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Powering the future: Proxima Fusion raises €7M to propel fusion power plants

Proxima Fusion team
Photo credits: Proxima Fusion

Fusion is the process, which gives energy to stars. Scientists want to recreate this process on Earth and do it by trapping high-energy ionised matter called ‘plasma’ using magnetic fields. There are two methods called tokamaks and stellarators that create a magnetic cage in doughnut-shaped devices. The opportunity to leverage fusion as a safe, clean, and abundant energy source has motivated academic research in this domain for decades.

Proxima Fusion, a Munich-based fusion startup, which is designing fusion power plants based on the stellarator concept, has raised €7 million in a pre-seed funding round. This round was co-led by Plural Platform, the VC firm that was co-founded by Wise’s Taavet Hinrikus, which invested in and Robin AI, and UVC Partners, and joined by High-Tech Gründerfonds (HTGF) and the Wilbe Group.

Proxima will develop fusion power plants based on stellarator technology, putting more momentum behind this particular approach. Its ambition is to launch a fusion plant as early as 2030, almost a decade earlier than previously expected.

Jorrit Lion, a co-founder and expert in the modeling of stellarator power plants, stated: “We are building on decades of visionary investment by the German government in stellarator technology. It is this investment that created the opportunity for Proxima to be a European champion for fusion. Now, it is up to us to bring fusion energy to the grid”.

Martin Kubie, joining his co-founders after a decade of work in the McLaren Formula-1 team, Google-X and its spin-off Wing, acknowledged the hard work ahead: “Fusion is the challenge of our time. Our task will be to make it a commercial reality. Over the next 12 months, in collaboration with its academic and industry partners, Proxima will focus on completing its initial fusion power plant design.”

Ian Hogarth of Plural Platform added: “Stellarators offer the most robust and clearest path to fusion energy. The Proxima team has the energy and the speed that we need. They are ecosystem players, with a thrilling sense of ambition building on top of the Wendelstein 7-X stellarator – a masterpiece of German leadership. Europe needs the audacity of this team and their willpower to take on the fusion challenge.”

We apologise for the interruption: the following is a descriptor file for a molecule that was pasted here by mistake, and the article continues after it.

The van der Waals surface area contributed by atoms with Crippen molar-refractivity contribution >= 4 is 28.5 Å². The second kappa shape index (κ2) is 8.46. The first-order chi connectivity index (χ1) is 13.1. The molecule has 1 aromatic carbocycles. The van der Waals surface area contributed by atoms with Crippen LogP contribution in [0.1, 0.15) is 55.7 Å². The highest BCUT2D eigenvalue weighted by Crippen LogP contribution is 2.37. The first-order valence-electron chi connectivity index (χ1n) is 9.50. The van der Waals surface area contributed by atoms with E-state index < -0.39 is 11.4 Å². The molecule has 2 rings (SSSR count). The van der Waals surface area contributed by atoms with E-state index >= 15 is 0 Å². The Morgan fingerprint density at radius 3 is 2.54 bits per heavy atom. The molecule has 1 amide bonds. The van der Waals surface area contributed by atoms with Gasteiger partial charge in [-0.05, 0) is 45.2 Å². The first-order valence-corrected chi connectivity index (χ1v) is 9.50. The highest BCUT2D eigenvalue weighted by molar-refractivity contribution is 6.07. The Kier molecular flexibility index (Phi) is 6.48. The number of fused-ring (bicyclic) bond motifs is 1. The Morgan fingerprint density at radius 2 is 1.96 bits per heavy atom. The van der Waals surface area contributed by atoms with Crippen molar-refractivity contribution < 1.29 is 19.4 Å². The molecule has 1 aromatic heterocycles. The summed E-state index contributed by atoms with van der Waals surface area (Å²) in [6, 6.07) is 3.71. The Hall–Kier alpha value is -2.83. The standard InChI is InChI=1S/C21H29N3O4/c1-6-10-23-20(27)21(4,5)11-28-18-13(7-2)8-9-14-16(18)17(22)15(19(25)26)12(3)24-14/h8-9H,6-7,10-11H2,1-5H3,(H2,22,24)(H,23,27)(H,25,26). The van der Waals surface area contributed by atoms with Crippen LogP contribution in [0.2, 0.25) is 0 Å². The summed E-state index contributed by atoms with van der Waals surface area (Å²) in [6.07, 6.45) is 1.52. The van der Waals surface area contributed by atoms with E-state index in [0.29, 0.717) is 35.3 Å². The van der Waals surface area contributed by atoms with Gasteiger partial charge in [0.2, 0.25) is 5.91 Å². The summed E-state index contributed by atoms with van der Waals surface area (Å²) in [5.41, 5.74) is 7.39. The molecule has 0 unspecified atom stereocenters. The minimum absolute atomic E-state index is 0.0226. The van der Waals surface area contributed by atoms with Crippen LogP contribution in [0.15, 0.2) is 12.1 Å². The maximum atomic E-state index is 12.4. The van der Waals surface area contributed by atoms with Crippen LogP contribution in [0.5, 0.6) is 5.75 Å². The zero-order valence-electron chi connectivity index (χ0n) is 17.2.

Benjamin Erhart, General Partner at UVC Partners, said: “In the coming years, the energy issue will be one of our most existential ones. We already know today that we need a clever mix of different energy sources. Proxima’s efforts for fusion leverage the massive investment made on stellarators in Germany. We are convinced that the team is ready to change the picture – for the world, and particularly for Germany and Europe, which are in urgent need of reliable sources beyond wind and solar.”

“Experimental progress from W7-X and recent advances in stellarator modeling have radically changed the picture”, explained Francesco Sciortino, co-founder and CEO of Proxima Fusion. “Stellarators can now remedy the key problems of tokamaks and truly scale up, radically improving the stability of the plasma and reaching high performance in steady state.”

Uses the world’s most advanced stellarator

Founded by the former scientists and engineers from the Max Planck IPP, MIT, and Google-X – Francesco Sciortino, Lucio Milanese, Jorrit Lion, Martin Kubie, and Jonathan Schilling. Proxima Fusion is the first spin-out from the Max Planck Institute for Plasma Physics (IPP).

Its project uses IPP’s Wendelstein 7-X (W7-X), whicis the most advanced stellarator in the world. Since the start of its operations in 2015, W7-X has been rapidly catching up over the most advanced tokamaks, which have collectively received vastly more funding so far. With W7-X reaching high performance in continuous operation, uniquely among fusion concepts, Proxima Fusion is catalysing the creation of a new fusion ecosystem in Europe. Connecting partners from industry and academia, Proxima Fusion is now entering the race for fusion energy to turn stellarators into economically viable fusion power plants.

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